Second twist is "Single play" (Spanish: Solo uno, literally "only one"). The "Single Play" question may be exist in all the question categories except the final two. If the contestants choose "Single Play", one of the pair must leave the stage for several minutes beneath the floor, and the remaining contestant must answer the question by him/her own. If he/she survived the question, they could win an extra €5,000 and put it to the prize pot. In this question, they could not use the "Pass".

So the theoretical top prize in the daily Spanish version is €615,000 if the contestant play excellently and take "Single play" well.

Phone a FriendEdit

This is introduced in the Russian version. Similar to "Who Wants to Be a Millionaire?"'s lifeline with the same name, in the Drop's "Phone a Friend", the contestants can make a telephone call to one of their relatives before the clock starts. They can only make one phone call in the game.

If the contestants get stuck on one of the questions, they can use the lifeline and make a telephone call to one of their relatives, friends, or somebody else. After the presenter greet him/her over the phone, the contestants must read out the question and all the answer options. The 1-minute clock begins after the question and answers are read for the first time, while the question and answers on the main screen are disappeared.

Eliminate wrong answer(s)Edit

This lifeline is also introduced in the Russian version, also adapted from "Who Wants to Be a Millionaire?"'s lifeline called "Fifty-Fifty", if the contestants are not quite sure about the final answer, they can use this lifeline after the clock runs out.

The lifeline can be only used once before the last question. If this is into play, one or two incorrect answer(s) are randomly delected from the table, only leave one correct and one wrong answer, the money must be on one of the two answers. If they placed the money on the correct answer, they can bring back the money they lost in this question; otherwise, they are eliminated with nothing.

Top prize winnersEdit

This list does not include two French winners who did not win the top prize, but their total prizes were more than €250,000.

Country Winning contestants Date aired Top prize
  Argentina Claudio Patrone & María Inés Martín 3 August 2011 AR$1,000,000
  Germany Horst & Nada Lichter 8 June 2011 €1,000,000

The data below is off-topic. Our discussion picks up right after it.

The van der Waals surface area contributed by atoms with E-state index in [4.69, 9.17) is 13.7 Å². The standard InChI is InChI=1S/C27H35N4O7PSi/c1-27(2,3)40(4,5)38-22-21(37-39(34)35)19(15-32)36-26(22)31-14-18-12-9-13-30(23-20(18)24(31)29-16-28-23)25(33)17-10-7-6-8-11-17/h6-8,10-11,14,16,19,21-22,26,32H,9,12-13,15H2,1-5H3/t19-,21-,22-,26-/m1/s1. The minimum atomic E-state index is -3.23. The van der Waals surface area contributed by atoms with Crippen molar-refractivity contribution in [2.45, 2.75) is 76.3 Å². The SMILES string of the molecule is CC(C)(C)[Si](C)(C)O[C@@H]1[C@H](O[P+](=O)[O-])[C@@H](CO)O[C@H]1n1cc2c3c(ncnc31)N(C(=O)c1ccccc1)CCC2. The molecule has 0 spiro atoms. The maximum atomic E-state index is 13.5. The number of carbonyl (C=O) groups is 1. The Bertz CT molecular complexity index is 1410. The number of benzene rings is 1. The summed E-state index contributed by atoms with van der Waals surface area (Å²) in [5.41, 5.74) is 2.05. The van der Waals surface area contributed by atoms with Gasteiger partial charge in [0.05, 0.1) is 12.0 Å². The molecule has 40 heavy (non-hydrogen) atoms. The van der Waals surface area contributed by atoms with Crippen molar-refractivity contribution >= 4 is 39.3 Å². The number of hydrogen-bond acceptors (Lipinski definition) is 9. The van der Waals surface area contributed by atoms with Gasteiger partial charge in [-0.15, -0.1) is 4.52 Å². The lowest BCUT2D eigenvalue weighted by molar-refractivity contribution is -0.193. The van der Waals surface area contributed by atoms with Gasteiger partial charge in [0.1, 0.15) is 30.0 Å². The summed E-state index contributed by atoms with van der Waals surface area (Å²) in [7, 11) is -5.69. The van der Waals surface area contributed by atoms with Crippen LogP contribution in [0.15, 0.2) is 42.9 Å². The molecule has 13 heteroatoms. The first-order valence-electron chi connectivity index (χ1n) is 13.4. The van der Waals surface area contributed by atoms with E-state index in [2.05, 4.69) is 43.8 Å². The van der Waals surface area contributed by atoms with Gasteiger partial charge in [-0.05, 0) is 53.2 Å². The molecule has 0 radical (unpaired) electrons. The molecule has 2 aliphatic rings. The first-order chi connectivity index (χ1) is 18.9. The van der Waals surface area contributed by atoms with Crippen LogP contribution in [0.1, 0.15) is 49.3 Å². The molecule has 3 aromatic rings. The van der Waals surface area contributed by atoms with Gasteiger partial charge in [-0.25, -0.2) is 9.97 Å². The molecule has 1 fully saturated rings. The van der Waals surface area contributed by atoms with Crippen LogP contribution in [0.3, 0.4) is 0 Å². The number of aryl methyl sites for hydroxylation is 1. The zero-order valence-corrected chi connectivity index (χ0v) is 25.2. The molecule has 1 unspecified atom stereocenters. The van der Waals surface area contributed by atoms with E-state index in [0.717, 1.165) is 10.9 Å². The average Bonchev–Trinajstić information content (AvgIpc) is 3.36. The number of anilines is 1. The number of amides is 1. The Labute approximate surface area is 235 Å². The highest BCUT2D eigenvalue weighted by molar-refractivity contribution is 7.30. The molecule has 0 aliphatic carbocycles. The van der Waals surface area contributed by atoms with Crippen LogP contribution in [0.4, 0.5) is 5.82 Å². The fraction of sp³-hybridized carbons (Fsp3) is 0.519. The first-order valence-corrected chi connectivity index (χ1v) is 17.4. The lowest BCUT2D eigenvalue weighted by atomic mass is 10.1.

Spain Pablo & María Fernandis 23 September 2013 €200,000

Notable events outside the UKEdit

  • In the Japanese version, a pair of contestants take their whole JP¥20 million into the final question without using the lifeline "Quick Change" (the show used British settings but American rules), but they lost all the jackpot in the ultimate question 7. This was broadcast on 31 October 2012. When they returned on 10 January 2013, they went out on question 1.
  • Both the youngest and the oldest contestants have appeared on the Chinese version. The oldest contestant was Chen Lan, 82 years old when the show aired on Guizhou TV on 4 December 2011. The youngest one was Tutu (nickname), just 1 year old when she attended the show's filming, and broadcast on 18 December 2011.
  • The Chinese version is also the first to use two presenters in one episode worldwide. This happened on 23 October 2011, when Wang Qiao, a host currently working in Hunan TV, acted as a guest host with his friend, and the show's actual host, Ma Ke.
  • In the Singaporean version, the show's first set of contestants in the premiere episode - Izam and Eugene - lost all the Jackpot - one million Singapore dollars on the very first question. This happened again in the Portuguese version's premiere, broadcast on 30 March 2015: the very first pair of contestants lost all 100,000 on the very first show's very first question. When the first three set of contestants in the premiere episode decided to split the prize cash, they all lost everything.


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External linksEdit